Summary: The dark side of the European patent system as revealed and explained in some recent posts
While the “FFII Challenges Software Patents in Europe,” as we put it quite recently, not enough is being done to effectively stop the agenda of multinationals that want software patents everywhere. The FFII and its members have been quiet recently, so the lobbyists can advance with little or no interference.
For software patents in the EU to be rapidly phased in (e.g. through trans-Atlantic unification), the unitary patent is being advanced. The EPO President wrote the other day that the first committee meeting was imminent:
After the adoption of the EU regulations on the unitary patent in December 2012 and the recent signing of the international agreement on the Unified Patent Court, a further milestone was reached last week with the convening of the so-called Select Committee. Representatives of the 25 member states participating in the unitary patent met with the EPO in Munich for the first time, and the European Commission as observer, to launch the Committee’s work.
That this first meeting could take place so soon after the signing of the agreement on the Court is in my view a clear sign of the political will of the participating countries to implement the unitary patent as soon as possible. The results were very positive. The Committee elected two highly qualified and committed participants in the unitary patent process – Jerôme Debrulle, head of the Belgian delegation, and Lubos Knoth, head of the Slovak delegation – to serve as its chair and vice-chair. It also initiated the discussion of its rules of procedure and launched an ambitious plan for its further work in the coming months.
Glyn Moody, a Brit, hopes that Spain can stop this. Last week he asked, “Has Spain Just Slammed On The Brakes For Europe’s Unitary Patent Plans?”
One thing is for sure: if the brakes have indeed been slammed on for the Unitary Patent project, they are unlikely to come off for a good while unless something dramatic happens.
Spain was previously blackmailed for support. In the mean time, reveals TechDirt, EPO is pushing for patent maximalism with financial incentives. Big mistake!
European Patent Office Gives Staff Bonus For Issuing Bumper Crop Of Patents: What Could Possibly Go Wrong?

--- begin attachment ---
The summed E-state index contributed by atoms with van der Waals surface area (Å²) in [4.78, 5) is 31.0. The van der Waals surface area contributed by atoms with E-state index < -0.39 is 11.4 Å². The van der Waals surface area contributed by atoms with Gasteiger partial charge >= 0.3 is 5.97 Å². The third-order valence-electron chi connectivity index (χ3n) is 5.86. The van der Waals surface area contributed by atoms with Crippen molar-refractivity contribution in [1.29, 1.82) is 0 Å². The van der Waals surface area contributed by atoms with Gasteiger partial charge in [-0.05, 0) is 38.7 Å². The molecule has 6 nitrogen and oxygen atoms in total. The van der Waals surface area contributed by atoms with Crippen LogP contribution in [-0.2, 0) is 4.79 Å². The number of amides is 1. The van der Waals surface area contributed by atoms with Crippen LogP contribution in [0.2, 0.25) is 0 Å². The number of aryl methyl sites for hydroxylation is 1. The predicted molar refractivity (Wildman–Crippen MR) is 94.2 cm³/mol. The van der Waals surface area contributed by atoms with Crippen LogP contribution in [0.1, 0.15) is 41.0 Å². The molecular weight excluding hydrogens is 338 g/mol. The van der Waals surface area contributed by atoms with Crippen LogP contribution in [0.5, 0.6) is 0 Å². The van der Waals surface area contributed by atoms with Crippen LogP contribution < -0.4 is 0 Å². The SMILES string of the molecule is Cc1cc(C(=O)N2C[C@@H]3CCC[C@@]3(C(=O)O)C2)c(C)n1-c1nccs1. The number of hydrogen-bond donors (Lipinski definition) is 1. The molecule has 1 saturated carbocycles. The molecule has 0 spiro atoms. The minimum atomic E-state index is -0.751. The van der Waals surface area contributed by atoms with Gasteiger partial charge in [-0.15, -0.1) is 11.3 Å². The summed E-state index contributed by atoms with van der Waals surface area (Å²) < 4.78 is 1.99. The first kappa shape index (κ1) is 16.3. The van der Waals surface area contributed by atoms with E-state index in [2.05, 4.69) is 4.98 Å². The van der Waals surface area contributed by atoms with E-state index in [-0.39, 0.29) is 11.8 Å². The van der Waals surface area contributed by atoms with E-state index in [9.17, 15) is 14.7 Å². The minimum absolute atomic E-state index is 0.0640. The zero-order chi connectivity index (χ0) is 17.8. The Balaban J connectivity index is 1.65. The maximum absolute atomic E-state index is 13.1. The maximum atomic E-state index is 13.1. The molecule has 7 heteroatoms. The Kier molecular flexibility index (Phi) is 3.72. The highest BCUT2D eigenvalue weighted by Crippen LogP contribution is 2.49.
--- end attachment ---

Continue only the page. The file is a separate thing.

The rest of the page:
This gives it an independence from the European Union that is problematic for patent law there. For example, back in 2005, the European Parliament voted definitively not to allow software patents in Europe. And yet as an excellent analysis published on the IPKat site explains, the EPO has continued to move steadily towards granting more and broader software patents in Europe.
Also from TechDirt, here is a recent rebuttal to the idea that by granting more parents you improve innovation. It is utter nonsense of course.
This is unfortunate. Despite plenty of research showing that patents do not, in fact, lead to increased innovation (but rather increased patenting), many still assume that there’s a direct linkage. Of course, it is true that many successful industries see high rates of patents, but there is evidence that patents tend to lag the actual innovation, rather than predate it. That is, once an area or industry is innovative and successful then everyone rushes in to get patents and try to extract their piece of the pie, often slowing down the pace of innovation.
More developers across Europe need to protest against the EPO for choosing to pretend that merely granting a patent somehow improves innovation and brings economic benefits to Europe. █
“Staff at the European Patent Office went on strike accusing the organization of corruption: specifically, stretching the standards for patents in order to make more money.
“One of the ways that the EPO has done this is by issuing software patents in defiance of the treaty that set it up.”